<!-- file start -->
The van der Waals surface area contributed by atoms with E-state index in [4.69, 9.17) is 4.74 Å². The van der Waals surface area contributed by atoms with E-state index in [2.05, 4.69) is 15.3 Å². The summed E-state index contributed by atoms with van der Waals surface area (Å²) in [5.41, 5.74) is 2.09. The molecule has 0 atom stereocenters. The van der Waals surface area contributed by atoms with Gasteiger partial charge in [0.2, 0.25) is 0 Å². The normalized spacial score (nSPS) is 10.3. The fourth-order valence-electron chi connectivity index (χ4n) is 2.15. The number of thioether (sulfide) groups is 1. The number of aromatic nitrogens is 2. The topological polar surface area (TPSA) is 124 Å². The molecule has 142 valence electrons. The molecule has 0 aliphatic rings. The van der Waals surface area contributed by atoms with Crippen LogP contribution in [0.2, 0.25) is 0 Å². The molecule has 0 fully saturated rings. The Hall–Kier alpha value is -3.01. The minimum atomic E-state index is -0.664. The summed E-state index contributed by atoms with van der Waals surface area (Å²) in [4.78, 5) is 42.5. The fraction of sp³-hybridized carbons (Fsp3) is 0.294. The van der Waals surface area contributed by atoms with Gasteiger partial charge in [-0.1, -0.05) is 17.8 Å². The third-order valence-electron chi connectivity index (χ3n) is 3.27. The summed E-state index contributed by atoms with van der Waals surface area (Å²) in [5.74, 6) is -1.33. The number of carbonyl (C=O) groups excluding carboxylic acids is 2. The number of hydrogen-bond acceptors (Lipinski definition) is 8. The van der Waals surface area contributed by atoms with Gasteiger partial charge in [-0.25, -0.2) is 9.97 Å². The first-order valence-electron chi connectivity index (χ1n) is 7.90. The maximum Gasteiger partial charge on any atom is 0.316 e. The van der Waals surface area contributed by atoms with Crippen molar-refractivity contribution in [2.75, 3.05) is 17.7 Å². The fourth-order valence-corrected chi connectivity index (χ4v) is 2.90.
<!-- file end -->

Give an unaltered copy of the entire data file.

The van der Waals surface area contributed by atoms with E-state index in [4.69, 9.17) is 4.74 Å². The van der Waals surface area contributed by atoms with E-state index in [2.05, 4.69) is 15.3 Å². The summed E-state index contributed by atoms with van der Waals surface area (Å²) in [5.41, 5.74) is 2.09. The molecule has 0 atom stereocenters. The van der Waals surface area contributed by atoms with Gasteiger partial charge in [0.2, 0.25) is 0 Å². The normalized spacial score (nSPS) is 10.3. The fourth-order valence-electron chi connectivity index (χ4n) is 2.15. The number of thioether (sulfide) groups is 1. The number of aromatic nitrogens is 2. The topological polar surface area (TPSA) is 124 Å². The molecule has 142 valence electrons. The molecule has 0 aliphatic rings. The van der Waals surface area contributed by atoms with Crippen LogP contribution in [0.2, 0.25) is 0 Å². The molecule has 0 fully saturated rings. The Hall–Kier alpha value is -3.01. The minimum atomic E-state index is -0.664. The summed E-state index contributed by atoms with van der Waals surface area (Å²) in [4.78, 5) is 42.5. The fraction of sp³-hybridized carbons (Fsp3) is 0.294. The van der Waals surface area contributed by atoms with Gasteiger partial charge in [-0.1, -0.05) is 17.8 Å². The third-order valence-electron chi connectivity index (χ3n) is 3.27. The summed E-state index contributed by atoms with van der Waals surface area (Å²) in [5.74, 6) is -1.33. The number of carbonyl (C=O) groups excluding carboxylic acids is 2. The number of hydrogen-bond acceptors (Lipinski definition) is 8. The van der Waals surface area contributed by atoms with Gasteiger partial charge in [-0.25, -0.2) is 9.97 Å². The first-order valence-electron chi connectivity index (χ1n) is 7.90. The maximum Gasteiger partial charge on any atom is 0.316 e. The van der Waals surface area contributed by atoms with Crippen molar-refractivity contribution in [2.75, 3.05) is 17.7 Å². The fourth-order valence-corrected chi connectivity index (χ4v) is 2.90.